Yes, sir. Coming in and landing to pick up survivors. It looks like they would have been a perfect target.

Edward C. Hines, Jr.:

For the planes? The attacking planes were gone by that time, and we were dealing with our attempt to destroy the shipping in the harbor. Amphibious planes, of course, are not subject to damage by torpedo.

Donald R. Lennon:

The concern was of the submarine.

Edward C. Hines, Jr.:

And the destroyer.

Donald R. Lennon:

Well, on the kamikaze, what kind of feeling is that to see a plane coming right towards you?

Edward C. Hines, Jr.:

Well, since he was firing guns, it told me to take cover in a hurry. It was unmistakably a Japanese Zero aircraft. We had many sessions of identifying their planes, so we knew the type of plane.

Donald R. Lennon:

Well, the SUMNER guns were firing back at him, weren't they? They just couldn't hit him.



Edward C. Hines, Jr.:

There were numerous planes up there. This just happened to be one of them. We didn't know that it was a kamikaze; but shortly after that, we were well aware that it was a kamikaze because several other ships were attacked as well. In fact, the Australian cruiser, CANBERRA, was in there and took a hit on the starboard side, just aft of the bridge. They reported on the radio the number of casualties and the damage they had suffered. About a half hour or an hour later, they reported a second kamikaze hit in the same spot. They reported, “No further damage, no further casualties.”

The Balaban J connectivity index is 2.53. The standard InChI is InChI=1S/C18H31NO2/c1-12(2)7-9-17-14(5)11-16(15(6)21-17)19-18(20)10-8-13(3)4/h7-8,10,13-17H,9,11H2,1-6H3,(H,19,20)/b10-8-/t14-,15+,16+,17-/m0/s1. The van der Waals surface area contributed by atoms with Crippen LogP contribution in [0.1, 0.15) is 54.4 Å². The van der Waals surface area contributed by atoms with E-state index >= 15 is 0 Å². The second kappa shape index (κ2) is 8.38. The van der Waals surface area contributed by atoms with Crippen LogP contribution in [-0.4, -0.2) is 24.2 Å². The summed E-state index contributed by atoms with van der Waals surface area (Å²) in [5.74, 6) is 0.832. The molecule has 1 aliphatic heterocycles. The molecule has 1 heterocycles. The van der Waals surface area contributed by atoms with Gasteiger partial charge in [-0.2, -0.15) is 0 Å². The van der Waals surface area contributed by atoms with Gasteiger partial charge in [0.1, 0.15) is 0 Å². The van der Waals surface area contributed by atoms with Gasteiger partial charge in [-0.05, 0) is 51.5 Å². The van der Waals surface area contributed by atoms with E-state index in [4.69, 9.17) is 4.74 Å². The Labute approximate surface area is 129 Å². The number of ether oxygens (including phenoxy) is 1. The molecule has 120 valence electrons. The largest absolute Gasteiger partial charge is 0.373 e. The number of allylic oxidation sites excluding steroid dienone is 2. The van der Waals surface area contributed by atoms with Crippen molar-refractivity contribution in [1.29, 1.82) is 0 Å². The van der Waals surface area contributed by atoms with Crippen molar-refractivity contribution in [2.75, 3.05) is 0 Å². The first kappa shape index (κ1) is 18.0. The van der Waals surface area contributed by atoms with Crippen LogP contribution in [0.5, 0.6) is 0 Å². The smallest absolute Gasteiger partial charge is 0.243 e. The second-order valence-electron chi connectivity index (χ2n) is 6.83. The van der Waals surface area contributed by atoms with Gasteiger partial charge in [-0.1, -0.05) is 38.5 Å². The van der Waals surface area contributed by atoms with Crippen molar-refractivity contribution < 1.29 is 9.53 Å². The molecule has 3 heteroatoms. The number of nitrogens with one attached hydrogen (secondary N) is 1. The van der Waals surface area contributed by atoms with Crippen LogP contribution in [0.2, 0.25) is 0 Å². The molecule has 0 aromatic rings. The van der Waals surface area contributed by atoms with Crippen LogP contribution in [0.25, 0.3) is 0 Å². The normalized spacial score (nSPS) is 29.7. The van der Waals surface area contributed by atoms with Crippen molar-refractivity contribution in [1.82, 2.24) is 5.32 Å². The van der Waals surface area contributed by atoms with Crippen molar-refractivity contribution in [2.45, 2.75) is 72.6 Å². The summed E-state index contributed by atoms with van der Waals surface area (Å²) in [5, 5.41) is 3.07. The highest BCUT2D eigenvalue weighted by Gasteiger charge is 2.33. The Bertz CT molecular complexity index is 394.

There was a theory in the United States Navy at that time that the Japanese kamikaze pilots had been trained to crash into the bridge. They were making the same mistake over and over again. They would always just miss it and hit aft of the bridge. Of course, there was never a survivor to correct successors.

Donald R. Lennon:

To tell them what they were doing wrong. You say, you went back for repairs for the SUMNER and then you were in Tokyo Bay at the end of the war.

Edward C. Hines, Jr.:

We got back to the States after the war. I welcomed the opportunity to fly from San Diego to Wilmington, N.C., to spend some leave. I got to Wilmington, bought myself a used car, and promptly got orders to return to the ship immediately to carry out orders! So I didn't get to use the car. I turned the car over to my father, went back out to San Diego, and found I was to go to command of the USS KEITH (DE-241).